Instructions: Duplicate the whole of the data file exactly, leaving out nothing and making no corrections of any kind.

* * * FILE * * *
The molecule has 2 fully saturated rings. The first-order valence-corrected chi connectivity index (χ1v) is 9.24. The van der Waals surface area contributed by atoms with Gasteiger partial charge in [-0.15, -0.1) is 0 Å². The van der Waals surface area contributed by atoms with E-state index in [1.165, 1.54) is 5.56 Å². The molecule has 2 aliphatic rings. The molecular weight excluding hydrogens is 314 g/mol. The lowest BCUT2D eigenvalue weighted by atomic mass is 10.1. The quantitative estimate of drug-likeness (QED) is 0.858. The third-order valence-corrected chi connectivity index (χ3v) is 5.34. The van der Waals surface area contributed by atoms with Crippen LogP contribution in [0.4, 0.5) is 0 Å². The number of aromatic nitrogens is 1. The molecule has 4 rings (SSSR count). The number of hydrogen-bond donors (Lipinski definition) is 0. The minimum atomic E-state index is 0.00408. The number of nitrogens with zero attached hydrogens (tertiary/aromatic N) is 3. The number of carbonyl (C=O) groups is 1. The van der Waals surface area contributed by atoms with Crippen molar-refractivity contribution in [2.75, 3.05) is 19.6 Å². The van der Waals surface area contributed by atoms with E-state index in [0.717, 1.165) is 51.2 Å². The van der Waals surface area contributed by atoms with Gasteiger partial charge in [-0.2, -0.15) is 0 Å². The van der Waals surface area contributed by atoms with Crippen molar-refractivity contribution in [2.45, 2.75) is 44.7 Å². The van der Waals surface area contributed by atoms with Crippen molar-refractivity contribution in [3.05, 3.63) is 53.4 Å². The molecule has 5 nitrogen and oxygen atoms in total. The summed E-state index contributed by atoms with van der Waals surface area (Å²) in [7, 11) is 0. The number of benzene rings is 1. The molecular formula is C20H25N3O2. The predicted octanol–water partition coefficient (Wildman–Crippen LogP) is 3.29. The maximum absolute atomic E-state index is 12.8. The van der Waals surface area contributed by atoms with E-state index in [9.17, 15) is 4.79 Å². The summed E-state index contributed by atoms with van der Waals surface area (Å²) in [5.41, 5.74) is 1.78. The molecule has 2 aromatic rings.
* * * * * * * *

The molecule has 2 fully saturated rings. The first-order valence-corrected chi connectivity index (χ1v) is 9.24. The van der Waals surface area contributed by atoms with Gasteiger partial charge in [-0.15, -0.1) is 0 Å². The van der Waals surface area contributed by atoms with E-state index in [1.165, 1.54) is 5.56 Å². The molecule has 2 aliphatic rings. The molecular weight excluding hydrogens is 314 g/mol. The lowest BCUT2D eigenvalue weighted by atomic mass is 10.1. The quantitative estimate of drug-likeness (QED) is 0.858. The third-order valence-corrected chi connectivity index (χ3v) is 5.34. The van der Waals surface area contributed by atoms with Crippen LogP contribution in [0.4, 0.5) is 0 Å². The number of aromatic nitrogens is 1. The molecule has 4 rings (SSSR count). The number of hydrogen-bond donors (Lipinski definition) is 0. The minimum atomic E-state index is 0.00408. The number of nitrogens with zero attached hydrogens (tertiary/aromatic N) is 3. The number of carbonyl (C=O) groups is 1. The van der Waals surface area contributed by atoms with Crippen molar-refractivity contribution in [2.75, 3.05) is 19.6 Å². The van der Waals surface area contributed by atoms with E-state index in [0.717, 1.165) is 51.2 Å². The van der Waals surface area contributed by atoms with Gasteiger partial charge in [-0.2, -0.15) is 0 Å². The van der Waals surface area contributed by atoms with Crippen molar-refractivity contribution in [2.45, 2.75) is 44.7 Å². The van der Waals surface area contributed by atoms with Crippen molar-refractivity contribution in [3.05, 3.63) is 53.4 Å². The molecule has 5 nitrogen and oxygen atoms in total. The summed E-state index contributed by atoms with van der Waals surface area (Å²) in [7, 11) is 0. The number of benzene rings is 1. The molecular formula is C20H25N3O2. The predicted octanol–water partition coefficient (Wildman–Crippen LogP) is 3.29. The maximum absolute atomic E-state index is 12.8. The van der Waals surface area contributed by atoms with E-state index in [9.17, 15) is 4.79 Å². The summed E-state index contributed by atoms with van der Waals surface area (Å²) in [5.41, 5.74) is 1.78. The molecule has 2 aromatic rings.